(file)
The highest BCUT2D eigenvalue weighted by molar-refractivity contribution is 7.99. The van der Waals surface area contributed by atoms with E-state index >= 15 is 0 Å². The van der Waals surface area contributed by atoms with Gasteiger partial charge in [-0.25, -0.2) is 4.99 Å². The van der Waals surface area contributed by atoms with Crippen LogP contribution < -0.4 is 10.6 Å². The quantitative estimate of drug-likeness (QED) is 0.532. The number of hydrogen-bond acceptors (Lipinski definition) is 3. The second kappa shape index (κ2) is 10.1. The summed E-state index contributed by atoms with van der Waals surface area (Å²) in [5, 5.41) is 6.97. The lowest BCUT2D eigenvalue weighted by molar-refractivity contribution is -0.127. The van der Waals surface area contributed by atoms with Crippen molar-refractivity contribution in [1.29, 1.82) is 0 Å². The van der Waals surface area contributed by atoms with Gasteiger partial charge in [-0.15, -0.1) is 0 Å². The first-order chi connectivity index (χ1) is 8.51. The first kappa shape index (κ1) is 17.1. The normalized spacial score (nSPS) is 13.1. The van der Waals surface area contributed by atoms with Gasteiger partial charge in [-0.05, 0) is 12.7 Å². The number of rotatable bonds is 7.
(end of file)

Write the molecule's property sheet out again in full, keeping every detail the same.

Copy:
The highest BCUT2D eigenvalue weighted by molar-refractivity contribution is 7.99. The van der Waals surface area contributed by atoms with E-state index >= 15 is 0 Å². The van der Waals surface area contributed by atoms with Gasteiger partial charge in [-0.25, -0.2) is 4.99 Å². The van der Waals surface area contributed by atoms with Crippen LogP contribution < -0.4 is 10.6 Å². The quantitative estimate of drug-likeness (QED) is 0.532. The number of hydrogen-bond acceptors (Lipinski definition) is 3. The second kappa shape index (κ2) is 10.1. The summed E-state index contributed by atoms with van der Waals surface area (Å²) in [5, 5.41) is 6.97. The lowest BCUT2D eigenvalue weighted by molar-refractivity contribution is -0.127. The van der Waals surface area contributed by atoms with Crippen molar-refractivity contribution in [1.29, 1.82) is 0 Å². The van der Waals surface area contributed by atoms with Gasteiger partial charge in [-0.15, -0.1) is 0 Å². The first-order chi connectivity index (χ1) is 8.51. The first kappa shape index (κ1) is 17.1. The normalized spacial score (nSPS) is 13.1. The van der Waals surface area contributed by atoms with Gasteiger partial charge in [-0.05, 0) is 12.7 Å². The number of rotatable bonds is 7.